Mars rover records first sound of dust devil on red planet

CAPE CANAVERAL, Florida (AP) — What does a dust devil sound like on Mars? Coincidentally, a NASA rover had his microphone on when a swirling tower of red dust passed directly overhead and picked up the racket.

It’s about 10 seconds of not just rumbling gusts of wind up to 25 mph (40 km/h), but the pinging of hundreds of dust particles against the Perseverance rover. Scientists released the first audio of its kind on Tuesday.

It sounds remarkably similar to dust devils on Earth, though quieter because Mars’ thin atmosphere makes for more muffled sounds and less powerful winds, the researchers said.

The dust devil came and went quickly over Perseverance last year, hence the audio’s short length, said Naomi Murdoch of the University of Toulouse, lead author of the study appearing in Nature Communications. At the same time, the navigation camera on the parked rover captured images, while the weather monitoring instrument collected data.

“It was completely caught red-handed by Persy,” said study co-author German Martinez of the Lunar and Planetary Institute in Houston.

Photographed on Mars for decades but never heard of until now, dust devils are common on the red planet. This one was in the medium range: at least 400 feet (118 meters) long and 80 feet (25 meters) wide, traveling at 16 feet (5 meters) per second.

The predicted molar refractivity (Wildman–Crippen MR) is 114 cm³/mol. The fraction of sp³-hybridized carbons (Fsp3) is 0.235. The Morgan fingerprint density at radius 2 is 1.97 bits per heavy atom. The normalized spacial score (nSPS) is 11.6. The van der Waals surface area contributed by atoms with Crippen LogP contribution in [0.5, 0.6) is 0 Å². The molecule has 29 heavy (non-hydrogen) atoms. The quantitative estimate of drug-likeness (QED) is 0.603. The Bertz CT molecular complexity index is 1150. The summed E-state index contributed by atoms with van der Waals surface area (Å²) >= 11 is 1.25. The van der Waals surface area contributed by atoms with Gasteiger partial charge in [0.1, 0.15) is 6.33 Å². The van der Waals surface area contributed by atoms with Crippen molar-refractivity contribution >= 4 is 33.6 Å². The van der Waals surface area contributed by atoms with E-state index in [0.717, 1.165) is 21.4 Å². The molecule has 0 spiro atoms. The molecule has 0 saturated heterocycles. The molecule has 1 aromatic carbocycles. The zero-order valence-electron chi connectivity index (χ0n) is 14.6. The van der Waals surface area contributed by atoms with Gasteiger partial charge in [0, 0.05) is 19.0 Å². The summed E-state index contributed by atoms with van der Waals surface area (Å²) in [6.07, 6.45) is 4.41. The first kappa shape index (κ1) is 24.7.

The microphone picked up 308 dust pings as the dust devil passed by, said Murdoch, who helped build it.

Given that the rover’s SuperCam microphone is on for less than three minutes every few days, Murdoch said it was “absolutely lucky” that the dust devil appeared when it did on Sept. 27, 2021. She estimates there was only one 1-in-200 chance to capture dust-devil audio.

Of the 84 minutes collected in the first year, there is “only one shot of the dust devil,” she wrote in an email from France.

The same microphone on Perseverance’s mast provided the first Martian sounds — namely the Martian wind — shortly after the rover landed in February 2021. It was followed by audio of the rover driving around and its companion helicopter, the tiny Ingenuity, also flying nearby as the crackle of the rover’s rock-zapping lasers, the main reason for the microphone.

These recordings allow scientists to study the Martian wind, atmospheric turbulence and now dust motion like never before, Murdoch said. The results “”show how valuable acoustic data can be in space exploration.”

Hunting for rocks that may contain signs of ancient microbial life, Perseverance has so far collected 18 samples in Jezero Crater, once the scene of a river delta. NASA plans to return these samples to Earth in ten years. The Ingenuity helicopter has logged 36 flights, the longest of which lasted nearly three minutes.


The Associated Press Health and Science division is supported by the Science and Educational Media Group of the Howard Hughes Medical Institute. The AP is solely responsible for all content.

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